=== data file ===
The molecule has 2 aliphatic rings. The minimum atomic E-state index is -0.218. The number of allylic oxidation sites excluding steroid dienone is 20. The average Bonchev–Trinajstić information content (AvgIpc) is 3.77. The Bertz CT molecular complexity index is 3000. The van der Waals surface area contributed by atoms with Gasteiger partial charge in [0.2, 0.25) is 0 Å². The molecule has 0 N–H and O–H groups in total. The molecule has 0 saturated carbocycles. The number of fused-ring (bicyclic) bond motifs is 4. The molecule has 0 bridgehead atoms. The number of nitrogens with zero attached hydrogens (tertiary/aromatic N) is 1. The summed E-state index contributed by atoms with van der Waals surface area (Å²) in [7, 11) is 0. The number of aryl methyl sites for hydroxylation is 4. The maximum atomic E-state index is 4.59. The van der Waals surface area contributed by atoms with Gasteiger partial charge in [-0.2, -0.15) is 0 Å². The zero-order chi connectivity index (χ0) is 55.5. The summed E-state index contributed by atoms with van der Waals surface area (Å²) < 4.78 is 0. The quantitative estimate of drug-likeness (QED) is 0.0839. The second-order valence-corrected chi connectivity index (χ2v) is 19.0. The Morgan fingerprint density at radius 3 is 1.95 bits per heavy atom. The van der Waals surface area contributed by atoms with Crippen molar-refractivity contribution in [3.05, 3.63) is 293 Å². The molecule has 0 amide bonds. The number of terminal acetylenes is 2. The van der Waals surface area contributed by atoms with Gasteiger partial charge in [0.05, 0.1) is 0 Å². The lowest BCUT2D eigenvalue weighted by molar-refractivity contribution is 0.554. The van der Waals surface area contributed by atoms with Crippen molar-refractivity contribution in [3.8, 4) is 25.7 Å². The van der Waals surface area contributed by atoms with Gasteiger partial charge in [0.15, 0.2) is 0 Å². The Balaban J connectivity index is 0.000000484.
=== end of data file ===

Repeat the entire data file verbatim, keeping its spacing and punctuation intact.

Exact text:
The molecule has 2 aliphatic rings. The minimum atomic E-state index is -0.218. The number of allylic oxidation sites excluding steroid dienone is 20. The average Bonchev–Trinajstić information content (AvgIpc) is 3.77. The Bertz CT molecular complexity index is 3000. The van der Waals surface area contributed by atoms with Gasteiger partial charge in [0.2, 0.25) is 0 Å². The molecule has 0 N–H and O–H groups in total. The molecule has 0 saturated carbocycles. The number of fused-ring (bicyclic) bond motifs is 4. The molecule has 0 bridgehead atoms. The number of nitrogens with zero attached hydrogens (tertiary/aromatic N) is 1. The summed E-state index contributed by atoms with van der Waals surface area (Å²) in [7, 11) is 0. The number of aryl methyl sites for hydroxylation is 4. The maximum atomic E-state index is 4.59. The van der Waals surface area contributed by atoms with Gasteiger partial charge in [-0.2, -0.15) is 0 Å². The zero-order chi connectivity index (χ0) is 55.5. The summed E-state index contributed by atoms with van der Waals surface area (Å²) < 4.78 is 0. The quantitative estimate of drug-likeness (QED) is 0.0839. The second-order valence-corrected chi connectivity index (χ2v) is 19.0. The Morgan fingerprint density at radius 3 is 1.95 bits per heavy atom. The van der Waals surface area contributed by atoms with Crippen molar-refractivity contribution in [3.05, 3.63) is 293 Å². The molecule has 0 amide bonds. The number of terminal acetylenes is 2. The van der Waals surface area contributed by atoms with Gasteiger partial charge in [0.05, 0.1) is 0 Å². The lowest BCUT2D eigenvalue weighted by molar-refractivity contribution is 0.554. The van der Waals surface area contributed by atoms with Crippen molar-refractivity contribution in [3.8, 4) is 25.7 Å². The van der Waals surface area contributed by atoms with Gasteiger partial charge in [0.15, 0.2) is 0 Å². The Balaban J connectivity index is 0.000000484.